An economic policy for the fifth long wave
AbstractThe paper starts by reviewing a recent contribution on long-waves, in order to recall the essential points of a theory that, better than any other, is able to explain the long term development of capitalist economies. Considering that the present technological revolution in ICT is part of the broad phenomenon of a new long wave, it follows that the main focus of economic policy should be to support the diffusion of the new technological style and to favour the institutional changes required by such an objective. On the basis of a selective view of what is deemed crucial to foster the full implementation of the new long wave, four broad guidelines are suggested: (i) a Keynesian policy for demand; (ii) a policy to re-establish the primacy of productive capital through systematic concerted open market operations to regulate liquidity in the financial markets; (iii) a reconstruction of the employment relationship that, while taking into consideration the requirements of the new technological paradigm, preserves the essential features of the “European social model”; a targeted flexibility of labour, that contrasts with the all-out market flexibility that results from the neoclassical theory, is also suggested; (iv) a regime for intellectual property rights that avoids the drawbacks – both ethical and economic – of current US practices.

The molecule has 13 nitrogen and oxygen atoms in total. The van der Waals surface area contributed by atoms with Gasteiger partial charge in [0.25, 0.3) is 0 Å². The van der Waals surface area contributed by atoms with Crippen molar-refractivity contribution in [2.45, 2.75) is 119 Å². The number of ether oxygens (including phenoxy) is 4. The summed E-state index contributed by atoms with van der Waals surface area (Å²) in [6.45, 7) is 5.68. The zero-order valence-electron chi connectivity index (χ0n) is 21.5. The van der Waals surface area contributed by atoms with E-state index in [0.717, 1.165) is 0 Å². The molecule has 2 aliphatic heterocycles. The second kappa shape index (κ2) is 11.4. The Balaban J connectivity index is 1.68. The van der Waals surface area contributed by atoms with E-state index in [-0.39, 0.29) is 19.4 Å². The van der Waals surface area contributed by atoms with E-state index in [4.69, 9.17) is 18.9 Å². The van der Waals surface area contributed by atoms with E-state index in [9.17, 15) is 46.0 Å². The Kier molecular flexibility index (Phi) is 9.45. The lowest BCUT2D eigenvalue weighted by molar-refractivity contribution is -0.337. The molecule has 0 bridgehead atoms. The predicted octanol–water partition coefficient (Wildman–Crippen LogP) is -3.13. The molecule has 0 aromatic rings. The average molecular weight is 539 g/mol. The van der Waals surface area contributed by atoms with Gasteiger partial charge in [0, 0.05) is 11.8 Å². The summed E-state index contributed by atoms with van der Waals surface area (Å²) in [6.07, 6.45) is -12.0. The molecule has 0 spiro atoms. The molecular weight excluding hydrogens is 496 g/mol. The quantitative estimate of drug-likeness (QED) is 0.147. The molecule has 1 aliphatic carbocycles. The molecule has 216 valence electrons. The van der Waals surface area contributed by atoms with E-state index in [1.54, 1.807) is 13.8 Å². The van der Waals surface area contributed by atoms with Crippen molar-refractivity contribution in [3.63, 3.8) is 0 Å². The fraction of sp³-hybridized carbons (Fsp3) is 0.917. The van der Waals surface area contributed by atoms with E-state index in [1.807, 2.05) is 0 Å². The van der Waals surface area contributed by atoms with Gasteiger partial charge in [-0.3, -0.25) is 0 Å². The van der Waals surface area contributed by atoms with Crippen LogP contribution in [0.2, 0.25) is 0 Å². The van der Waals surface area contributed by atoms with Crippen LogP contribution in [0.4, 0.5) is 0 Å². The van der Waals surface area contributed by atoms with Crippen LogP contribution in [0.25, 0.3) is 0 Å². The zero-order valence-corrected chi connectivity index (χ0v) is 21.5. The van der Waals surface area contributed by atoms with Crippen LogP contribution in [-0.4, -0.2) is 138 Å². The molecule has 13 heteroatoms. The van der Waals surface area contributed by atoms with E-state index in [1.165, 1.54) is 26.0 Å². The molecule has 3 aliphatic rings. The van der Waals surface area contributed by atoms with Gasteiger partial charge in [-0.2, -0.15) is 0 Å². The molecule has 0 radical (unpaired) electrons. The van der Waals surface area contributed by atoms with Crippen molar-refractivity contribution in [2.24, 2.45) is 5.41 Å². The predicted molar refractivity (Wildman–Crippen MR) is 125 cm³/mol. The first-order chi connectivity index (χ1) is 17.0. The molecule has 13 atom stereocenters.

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Bibliographic InfoPaper provided by EconWPA in its series GE, Growth, Math methods with number 0510008.
Length: 43 pages
Date of creation: 21 Oct 2005
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Note: Type of Document - pdf; pages: 43. published in BNL Quarterly Review n. 231, December 2004
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- C6 - Mathematical and Quantitative Methods - - Mathematical Methods; Programming Models; Mathematical and Simulation Modeling
- D5 - Microeconomics - - General Equilibrium and Disequilibrium
- D9 - Microeconomics - - Intertemporal Choice
This paper has been announced in the following NEP Reports:
- NEP-ALL-2005-10-29 (All new papers)
- NEP-MAC-2005-10-29 (Macroeconomics)
- NEP-PKE-2005-10-29 (Post Keynesian Economics)
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